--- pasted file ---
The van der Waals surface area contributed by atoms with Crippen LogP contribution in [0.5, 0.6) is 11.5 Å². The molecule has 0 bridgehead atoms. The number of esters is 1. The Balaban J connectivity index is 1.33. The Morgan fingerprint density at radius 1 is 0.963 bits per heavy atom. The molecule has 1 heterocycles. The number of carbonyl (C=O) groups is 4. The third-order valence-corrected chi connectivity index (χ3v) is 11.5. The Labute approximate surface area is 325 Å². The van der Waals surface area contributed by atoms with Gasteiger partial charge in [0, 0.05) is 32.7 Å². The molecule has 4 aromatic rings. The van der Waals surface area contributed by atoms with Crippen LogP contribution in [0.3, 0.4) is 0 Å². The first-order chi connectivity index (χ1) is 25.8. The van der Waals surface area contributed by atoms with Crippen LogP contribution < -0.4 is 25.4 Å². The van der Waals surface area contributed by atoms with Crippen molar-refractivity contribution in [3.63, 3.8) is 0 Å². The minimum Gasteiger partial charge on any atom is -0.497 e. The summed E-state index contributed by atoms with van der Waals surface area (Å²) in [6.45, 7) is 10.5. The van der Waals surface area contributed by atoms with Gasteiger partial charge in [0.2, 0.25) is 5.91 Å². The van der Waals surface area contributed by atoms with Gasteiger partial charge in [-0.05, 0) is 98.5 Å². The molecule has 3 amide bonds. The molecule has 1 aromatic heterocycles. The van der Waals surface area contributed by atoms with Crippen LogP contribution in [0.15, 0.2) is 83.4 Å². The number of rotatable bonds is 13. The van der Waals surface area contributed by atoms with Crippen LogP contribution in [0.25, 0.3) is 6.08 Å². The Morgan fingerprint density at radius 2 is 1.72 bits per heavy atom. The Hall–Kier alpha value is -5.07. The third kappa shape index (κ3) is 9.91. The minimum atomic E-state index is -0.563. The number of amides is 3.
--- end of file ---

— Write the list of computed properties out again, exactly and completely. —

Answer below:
The van der Waals surface area contributed by atoms with Crippen LogP contribution in [0.5, 0.6) is 11.5 Å². The molecule has 0 bridgehead atoms. The number of esters is 1. The Balaban J connectivity index is 1.33. The Morgan fingerprint density at radius 1 is 0.963 bits per heavy atom. The molecule has 1 heterocycles. The number of carbonyl (C=O) groups is 4. The third-order valence-corrected chi connectivity index (χ3v) is 11.5. The Labute approximate surface area is 325 Å². The van der Waals surface area contributed by atoms with Gasteiger partial charge in [0, 0.05) is 32.7 Å². The molecule has 4 aromatic rings. The van der Waals surface area contributed by atoms with Crippen LogP contribution in [0.3, 0.4) is 0 Å². The first-order chi connectivity index (χ1) is 25.8. The van der Waals surface area contributed by atoms with Crippen LogP contribution < -0.4 is 25.4 Å². The van der Waals surface area contributed by atoms with Crippen molar-refractivity contribution in [3.63, 3.8) is 0 Å². The minimum Gasteiger partial charge on any atom is -0.497 e. The summed E-state index contributed by atoms with van der Waals surface area (Å²) in [6.45, 7) is 10.5. The van der Waals surface area contributed by atoms with Gasteiger partial charge in [0.2, 0.25) is 5.91 Å². The van der Waals surface area contributed by atoms with Gasteiger partial charge in [-0.05, 0) is 98.5 Å². The molecule has 3 amide bonds. The molecule has 1 aromatic heterocycles. The van der Waals surface area contributed by atoms with Crippen LogP contribution in [0.15, 0.2) is 83.4 Å². The number of rotatable bonds is 13. The van der Waals surface area contributed by atoms with Crippen LogP contribution in [0.25, 0.3) is 6.08 Å². The Morgan fingerprint density at radius 2 is 1.72 bits per heavy atom. The Hall–Kier alpha value is -5.07. The third kappa shape index (κ3) is 9.91. The minimum atomic E-state index is -0.563. The number of amides is 3.